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Crusades: 175 Years of Conflict

The Crusades are aptly named, because there was more than one. There were eight (or seven or nine) and lasted from 1095 until 1270. The primary goal was to return the land of Palestine (current Israel) to Christian ownership. While initially successful, the Europeans were only able to hold Jerusalem and the Holy Land for a relatively short time.

The Muslims had maintained control of the Holy Land since the seventh century, yet Christian travelers (also called "pilgrims") continued to visit. This situation worked because the Christians—as any tourists—brought money to stay in inns, buy food, etc. Some Christians even lived amongst the Muslims. Yet eventually this warm welcome turned sour. With the rise of Hakem, the Caliph of Egypt in 1009, Christian pilgrims and residents began to be persecuted. Word of this behavior reached Europe. Pope Urban II decided to capture the Holy Land. In a speech given in 1095, Urban said, "They have killed and captured many, and have destroyed the churches. . . On this account I, or rather the Lord, beseech you . . . to persuade all people . . . to carry aid promptly to those Christians and to destroy that vile race from the lands of our friends. . . . Moreover, Christ commands it."

The First Crusade began in 1095 and captured a large part of Palestine; Jerusalem was defeated on July 14, 1099. So much territory was conquered that it was divided into four "crusader states." The Muslims countered by attacking and capturing the city of Edessa in 1144. The Second Crusade set out in 1147 to recapture Edessa but was unsuccessful. The Muslims continued to capture territory. Eventually, on July 4, 1187, the Muslims captured Jerusalem.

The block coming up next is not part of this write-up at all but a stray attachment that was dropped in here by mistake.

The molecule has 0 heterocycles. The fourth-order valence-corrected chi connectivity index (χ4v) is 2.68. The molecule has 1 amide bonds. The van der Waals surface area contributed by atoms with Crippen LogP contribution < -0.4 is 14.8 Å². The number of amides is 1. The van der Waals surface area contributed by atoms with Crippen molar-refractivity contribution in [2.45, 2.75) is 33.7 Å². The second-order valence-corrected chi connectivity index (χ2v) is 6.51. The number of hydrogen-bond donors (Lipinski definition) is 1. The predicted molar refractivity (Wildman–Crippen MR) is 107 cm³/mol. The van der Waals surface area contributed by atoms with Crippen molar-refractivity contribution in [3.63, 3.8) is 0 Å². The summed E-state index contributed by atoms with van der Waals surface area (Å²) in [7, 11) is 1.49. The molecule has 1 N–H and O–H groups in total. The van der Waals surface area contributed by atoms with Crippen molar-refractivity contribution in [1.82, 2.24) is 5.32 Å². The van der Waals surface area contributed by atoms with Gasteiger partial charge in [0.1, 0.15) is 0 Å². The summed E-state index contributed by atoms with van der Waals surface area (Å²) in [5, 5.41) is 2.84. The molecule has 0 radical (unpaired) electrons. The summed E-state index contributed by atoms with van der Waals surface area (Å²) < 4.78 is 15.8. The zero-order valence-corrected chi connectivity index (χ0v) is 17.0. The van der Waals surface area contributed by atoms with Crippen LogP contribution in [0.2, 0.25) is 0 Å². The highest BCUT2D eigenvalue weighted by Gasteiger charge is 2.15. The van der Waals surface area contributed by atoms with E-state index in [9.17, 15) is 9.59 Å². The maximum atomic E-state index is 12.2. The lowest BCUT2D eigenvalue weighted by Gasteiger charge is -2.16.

The Third Crusade set out in 1189 to recapture Jerusalem; it included Richard the Lionhearted. While they did capture other lands, they were not able to capture Jerusalem.

The Fourth Crusade set out in 1202, but on the way the armies decided to capture and sack Constantinople. (The Orthodox Church in Constantinople had separated from the Catholics in 1054.) After overrunning Constantinople, the armies decided to return to Europe; they did not reach the Holy Land.

In 1212 a Crusade of another sort formed, known as the Children’s Crusade. It appears to have been begun independently by Nicholas (12 years old from Germany) and Stephen (also 12 years old from France), yet joined forces. These two believed that if they led an army of children south to the sea that God would provide them transportation to the Holy Land and, once there, they would defeat the Muslims. By several accounts, many thousands of children joined. Once they reached the Mediterranean Sea ships were waiting and the children piled aboard. The ships sailed off and the children were never heard from again. (Years later one did return and reported that they had all been taken out to sea and sold as slaves to foreign countries.)

The Fifth (1217-1221), Sixth (1228-1229), Seventh (1249-1252), and Eighth (1270) Crusades all attempted to regain land in Palestine, most by landing in Egypt and traveling by land and attacking the Muslims from the south. They all failed. The last Christian town was defeated in 1291, thus ending the dream of Christian ownership of the Holy Land. The attempt lasted not quite 200 years.

©2004 Mark Nickens

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